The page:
On Santa Luzia, the birds are not completely free, however: like some released prisoners, these ‘escapees’ are ringed with identifying tags, and some are fitted with radio transmitters so the team can follow their movements, understand their social interactions and habitat preferences, to help inform future conservation action.

Raso Lark on Santa Luzia with light-blue ring and radio tag © Paul Donald / BirdLife

“The real test will come in October and November this year – the usual breeding season,” says Dr Michael Brooke, University of Cambridge, who has been following the larks’ fate on Raso since 2002. “If all goes well and the rains come on time, the song of the Raso Lark will once again ring out over Santa Luzia, and the first new generation of Raso Larks to call Santa Luzia home will safely leave their nests.”

From the sea, Ilhéu Raso can look like the foundations of a prison, but understand the plight of its special lark, and Raso is seen in a different light. As the sun sets and the islet’s shearwaters and petrels can be heard flying in to feed fluffy chicks, it becomes clear that Raso Islet is in fact a beautiful natural fortress: rather than confining rare birds, the island has been shielding them from extinction until the time came for them to be given a chance of thriving once again.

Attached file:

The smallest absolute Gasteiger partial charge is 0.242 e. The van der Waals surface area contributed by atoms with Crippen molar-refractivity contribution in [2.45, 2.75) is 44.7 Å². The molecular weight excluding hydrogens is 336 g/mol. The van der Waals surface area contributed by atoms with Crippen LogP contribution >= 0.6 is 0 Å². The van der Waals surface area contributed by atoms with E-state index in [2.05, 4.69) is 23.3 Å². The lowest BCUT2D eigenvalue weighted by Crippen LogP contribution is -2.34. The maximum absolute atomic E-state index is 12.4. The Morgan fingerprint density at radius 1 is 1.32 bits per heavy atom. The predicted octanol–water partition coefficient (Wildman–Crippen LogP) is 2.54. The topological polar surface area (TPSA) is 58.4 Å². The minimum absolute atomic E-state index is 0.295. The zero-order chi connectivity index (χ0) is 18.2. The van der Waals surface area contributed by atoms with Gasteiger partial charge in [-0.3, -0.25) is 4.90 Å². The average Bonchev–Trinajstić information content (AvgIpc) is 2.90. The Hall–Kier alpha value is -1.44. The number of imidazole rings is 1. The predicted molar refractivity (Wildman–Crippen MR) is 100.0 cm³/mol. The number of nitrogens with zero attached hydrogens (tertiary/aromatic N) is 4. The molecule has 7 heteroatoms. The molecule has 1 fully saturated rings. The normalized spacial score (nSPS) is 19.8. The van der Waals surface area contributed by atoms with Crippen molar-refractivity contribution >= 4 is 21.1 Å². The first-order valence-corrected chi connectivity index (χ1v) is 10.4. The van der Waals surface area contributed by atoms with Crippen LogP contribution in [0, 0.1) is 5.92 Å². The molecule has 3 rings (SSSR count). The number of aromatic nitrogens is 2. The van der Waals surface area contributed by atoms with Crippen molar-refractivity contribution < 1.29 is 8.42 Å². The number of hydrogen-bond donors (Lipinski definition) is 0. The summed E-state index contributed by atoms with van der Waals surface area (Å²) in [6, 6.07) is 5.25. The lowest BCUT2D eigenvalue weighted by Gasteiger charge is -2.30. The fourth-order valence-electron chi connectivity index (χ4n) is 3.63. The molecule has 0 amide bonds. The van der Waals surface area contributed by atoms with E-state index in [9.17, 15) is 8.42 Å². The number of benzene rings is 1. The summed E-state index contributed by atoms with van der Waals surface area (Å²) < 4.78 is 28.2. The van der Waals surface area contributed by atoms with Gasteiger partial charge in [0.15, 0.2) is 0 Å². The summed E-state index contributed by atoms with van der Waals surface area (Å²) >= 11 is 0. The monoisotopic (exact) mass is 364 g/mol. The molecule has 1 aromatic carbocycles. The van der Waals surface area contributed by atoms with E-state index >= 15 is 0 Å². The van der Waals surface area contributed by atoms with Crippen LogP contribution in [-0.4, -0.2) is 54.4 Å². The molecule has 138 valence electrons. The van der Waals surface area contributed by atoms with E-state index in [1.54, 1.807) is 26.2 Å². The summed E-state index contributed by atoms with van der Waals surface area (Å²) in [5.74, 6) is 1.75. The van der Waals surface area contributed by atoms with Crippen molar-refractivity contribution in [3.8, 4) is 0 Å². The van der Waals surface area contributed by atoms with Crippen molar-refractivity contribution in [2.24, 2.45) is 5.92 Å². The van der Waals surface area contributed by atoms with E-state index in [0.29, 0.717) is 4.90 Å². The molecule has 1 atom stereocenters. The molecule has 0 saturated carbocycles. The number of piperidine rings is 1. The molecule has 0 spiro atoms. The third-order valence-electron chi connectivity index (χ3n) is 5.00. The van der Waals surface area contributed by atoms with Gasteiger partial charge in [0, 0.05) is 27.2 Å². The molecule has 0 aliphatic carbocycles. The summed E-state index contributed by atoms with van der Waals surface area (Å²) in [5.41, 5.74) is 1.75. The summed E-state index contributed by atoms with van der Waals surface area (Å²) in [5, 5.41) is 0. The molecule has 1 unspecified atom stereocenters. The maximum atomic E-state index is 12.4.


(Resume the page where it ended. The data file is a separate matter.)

UPDATE: The very latest report from Santa Luzia shows that whilst some of the translocated larks have been predated by kestrels, at least 20 Raso Larks are alive and well, singing in the mornings, and some are even starting to form pairs on Santa Luzia.

Watch the video of the translocation:

Read more:


Desert island dedication

Support that’s saving the Raso Lark

The Desertas–Sustainable management of Santa Luzia Marine Reserve project was started in 2017, with support to SPEA, Biosfera and DNA (Direção Nacional do Ambiente – Cabo Verde government) from the MAVA Foundation, aiming at the total recovery and sustainable protection of habitats and the threatened biodiversity of the Protected Marine Areas of Ilhéu Raso, Branco and Santa Luzia, an important biodiversity hotspot in the North Atlantic. Thanks to the Critical Ecosystem Partnership Fund (CEPF) for supporting Biosfera and SPEA from 2013-2015 in a project to scope the feasibility of this ground-breaking reintroduction.

Thanks also to Sea Shepherd for logistical support.

 

 

Pedro Geraldes, SPEA, and Silvana Monteiro Roque, DNA, release Raso Larks on Santa Luzia © Paul Donald / BirdLife